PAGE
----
That said, I rarely put much if any stock in attempts to contrast overall district and charter school results, tend to rely heavily instead on results achieved by comparing charter lottery winner/loser info or well-matched virtual pairs.

        As you should see in this thread, I’ve mainly been pointing out flaws in Rubinstein’s approach rather than offering an alternative that I think ideal for all purposes.

        By the way, if you like the idea of including in the denominator those who transfer out and graduate, while removing them from the numerator, for charter schools, you’ll presumably adore the Mass Teachers Association method that to favor district schools adds incoming transfers who graduate to the numerator, but doesn’t add them at all to the cohort/denominator.

        Combining those techniques together, and ignoring front-loaded attrition, led to their knowingly trumpeting wildly false material in their campaign literature last fall like this:

        “A study of charter high schools in Boston showed that only 40 percent of those enrolled as freshmen made it to graduation, compared to 80 percent of those enrolled in the Boston Public Schools.” (they left unsaid that the bizarrely defective “study” was of their own creation in 2009).

        FWIW, I have a message stuck in moderation here that highlights one celebrated Boston charter school system’s comparison of students who stay with those who transfer out. Will be interested in your thoughts on that if it ever escapes moderation.

  4. Jack Covey says:

    Excuse my vulgarity, but Richard Whitmire wouldn’t know The Truth if it went down on him.

    In the past, Whitmire has shown himself to have the credibility of O.J. Simpson, or of Melvin Dummar (the Howard Hughes’ will forger and scam artist, for those unfamiliar).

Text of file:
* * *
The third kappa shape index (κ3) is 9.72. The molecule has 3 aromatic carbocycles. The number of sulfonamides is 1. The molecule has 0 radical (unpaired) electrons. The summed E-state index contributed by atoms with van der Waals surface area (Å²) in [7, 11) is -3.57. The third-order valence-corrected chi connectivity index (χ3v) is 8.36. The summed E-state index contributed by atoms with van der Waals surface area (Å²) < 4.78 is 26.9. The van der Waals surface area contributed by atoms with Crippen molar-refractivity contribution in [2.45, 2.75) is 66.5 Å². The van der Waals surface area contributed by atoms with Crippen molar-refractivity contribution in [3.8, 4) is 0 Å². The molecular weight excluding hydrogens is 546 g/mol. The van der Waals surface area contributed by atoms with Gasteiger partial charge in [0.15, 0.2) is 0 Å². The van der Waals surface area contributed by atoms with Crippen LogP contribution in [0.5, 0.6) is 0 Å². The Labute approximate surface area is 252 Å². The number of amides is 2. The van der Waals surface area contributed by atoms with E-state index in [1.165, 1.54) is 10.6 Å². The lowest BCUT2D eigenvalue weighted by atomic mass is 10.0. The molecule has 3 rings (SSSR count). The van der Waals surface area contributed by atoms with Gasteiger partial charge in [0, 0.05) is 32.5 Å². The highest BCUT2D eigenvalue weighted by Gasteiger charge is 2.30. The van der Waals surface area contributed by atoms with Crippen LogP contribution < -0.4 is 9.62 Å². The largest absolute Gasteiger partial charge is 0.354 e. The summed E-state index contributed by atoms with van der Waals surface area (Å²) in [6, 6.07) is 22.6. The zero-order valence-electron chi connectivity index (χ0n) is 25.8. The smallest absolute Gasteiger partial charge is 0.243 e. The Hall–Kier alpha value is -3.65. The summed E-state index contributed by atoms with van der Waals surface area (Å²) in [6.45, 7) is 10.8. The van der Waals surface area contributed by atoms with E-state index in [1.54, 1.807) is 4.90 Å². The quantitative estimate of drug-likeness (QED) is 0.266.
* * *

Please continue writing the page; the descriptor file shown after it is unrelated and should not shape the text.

For example, Whitmire is a man who actually believes that Michelle Rhee, during her 2-year TFA stint in Baltimore, took her students from the 13th to the 90th percentile in those students’ Reading and Math scores. Such an accomplishment would be the pedagogical equivalent of the moon landing, or splitting the atom.

    Here’s an excerpt from Whitmire’s book

    “THE BEE EATER: Michelle Rhee Takes on the Nation’s Worst School District”:

    x x x x x x x x x x x x x x x x
    RICHARD WHITMIRE:

    “According to Rhee, all this (hard work of Rhee & her students) paid off in startling test score gains. According to the resume turned over to the Washington, D.C.’s City Council in her 2007 confirmation hearing, 90% of her students were scoring at the 90th percentile on national reading and math tests. Only two years earlier, they were scoring on average at the 13th percentile.”
    x x x x x x x x x x x x x x x x

    Sweet Jesus! Every teacher to whom I’ve ever repeated this claim burst out laughing, “She really said that?” “Seriously?” ” You can’t be serious!” are typical responses.

    The Whitmire’s and Rhee’s of the corporate ed. reform world are so ignorant of the realities of the classroom, and are so reckless in their desire to promote themselves and their nonsensical ideas that they continuously vomit up one ludicrous assertion after another, while not even comprehending the sheer idiocy of what they are claiming.

    When asked for documentation of her 13th-to-90th-percentile miracle, Rhee said, “You want proof? Well, I don’t have it.” She claimed simultaneously that since no one could access data DISPROVING the claim, everyone would and should just have to take her word for it. Alas, they did.

    However, unfortunately for both Rhee and Whitmire, math teacher Guy Brandenburg eventually obtained the actual data definitively proving that all of this was false:

    https://gfbrandenburg.wordpress.com/2011/01/31/the-rhee-miracle-examined-again-by-cohort/

    Faced with Brandenburg’s research, even Rhee supporter Jay Mathews at THE WASHINGTON POST had to concede that the claim was a bogus — again, a falsehood later repeated by Whitmire in his book:

    http://voices.washingtonpost.com/class-struggle/2011/02/michelle_rhees_early_test_scor.html

    • Stephen B Ronan says:

      I’m presuming he relied largely on the 2017 CREDO analysis of CMOs when lauding Brooke’s students’ academic advances in comparison to other charter networks, in conjunction with what he saw on a visit there. The portrayal of what he saw and heard on his visit seems particularly plausible to me because it is consistent with what others, from Boston Globe reporters to Jennifer (“Edushyster”) Berkshire have observed on their visits. And I spend a little time with kids who are students there.

      I think you’d find of interest the discussion in the comments section if you search for: